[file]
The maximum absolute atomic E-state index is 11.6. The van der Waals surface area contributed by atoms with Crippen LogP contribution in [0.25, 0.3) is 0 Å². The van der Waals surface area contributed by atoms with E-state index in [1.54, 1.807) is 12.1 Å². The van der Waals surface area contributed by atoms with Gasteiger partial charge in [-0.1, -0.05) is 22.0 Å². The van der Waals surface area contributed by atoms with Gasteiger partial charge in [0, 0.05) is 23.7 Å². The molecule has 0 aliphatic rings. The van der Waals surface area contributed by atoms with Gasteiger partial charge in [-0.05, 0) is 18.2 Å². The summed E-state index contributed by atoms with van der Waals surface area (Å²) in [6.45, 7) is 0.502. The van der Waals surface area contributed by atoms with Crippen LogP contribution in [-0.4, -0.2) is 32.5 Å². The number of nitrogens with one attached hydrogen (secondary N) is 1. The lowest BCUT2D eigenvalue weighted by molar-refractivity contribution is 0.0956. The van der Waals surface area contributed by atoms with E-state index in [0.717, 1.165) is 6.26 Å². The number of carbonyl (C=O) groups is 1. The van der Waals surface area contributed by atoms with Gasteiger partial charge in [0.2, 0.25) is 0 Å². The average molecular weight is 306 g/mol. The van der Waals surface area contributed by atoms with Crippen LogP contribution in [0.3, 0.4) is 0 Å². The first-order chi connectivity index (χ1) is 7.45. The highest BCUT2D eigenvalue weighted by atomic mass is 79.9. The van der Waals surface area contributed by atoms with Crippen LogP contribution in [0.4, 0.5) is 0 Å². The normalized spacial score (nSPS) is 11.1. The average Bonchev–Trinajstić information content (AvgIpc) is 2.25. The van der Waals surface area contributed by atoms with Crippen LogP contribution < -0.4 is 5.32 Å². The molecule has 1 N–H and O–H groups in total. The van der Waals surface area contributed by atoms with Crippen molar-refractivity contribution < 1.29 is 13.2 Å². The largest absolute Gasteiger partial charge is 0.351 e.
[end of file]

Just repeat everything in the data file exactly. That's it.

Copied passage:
The maximum absolute atomic E-state index is 11.6. The van der Waals surface area contributed by atoms with Crippen LogP contribution in [0.25, 0.3) is 0 Å². The van der Waals surface area contributed by atoms with E-state index in [1.54, 1.807) is 12.1 Å². The van der Waals surface area contributed by atoms with Gasteiger partial charge in [-0.1, -0.05) is 22.0 Å². The van der Waals surface area contributed by atoms with Gasteiger partial charge in [0, 0.05) is 23.7 Å². The molecule has 0 aliphatic rings. The van der Waals surface area contributed by atoms with Gasteiger partial charge in [-0.05, 0) is 18.2 Å². The summed E-state index contributed by atoms with van der Waals surface area (Å²) in [6.45, 7) is 0.502. The van der Waals surface area contributed by atoms with Crippen LogP contribution in [-0.4, -0.2) is 32.5 Å². The number of nitrogens with one attached hydrogen (secondary N) is 1. The lowest BCUT2D eigenvalue weighted by molar-refractivity contribution is 0.0956. The van der Waals surface area contributed by atoms with E-state index in [0.717, 1.165) is 6.26 Å². The number of carbonyl (C=O) groups is 1. The van der Waals surface area contributed by atoms with Gasteiger partial charge in [0.2, 0.25) is 0 Å². The average molecular weight is 306 g/mol. The van der Waals surface area contributed by atoms with Crippen LogP contribution in [0.3, 0.4) is 0 Å². The first-order chi connectivity index (χ1) is 7.45. The highest BCUT2D eigenvalue weighted by atomic mass is 79.9. The van der Waals surface area contributed by atoms with Crippen LogP contribution in [0.4, 0.5) is 0 Å². The normalized spacial score (nSPS) is 11.1. The average Bonchev–Trinajstić information content (AvgIpc) is 2.25. The van der Waals surface area contributed by atoms with Crippen LogP contribution < -0.4 is 5.32 Å². The molecule has 1 N–H and O–H groups in total. The van der Waals surface area contributed by atoms with Crippen molar-refractivity contribution < 1.29 is 13.2 Å². The largest absolute Gasteiger partial charge is 0.351 e.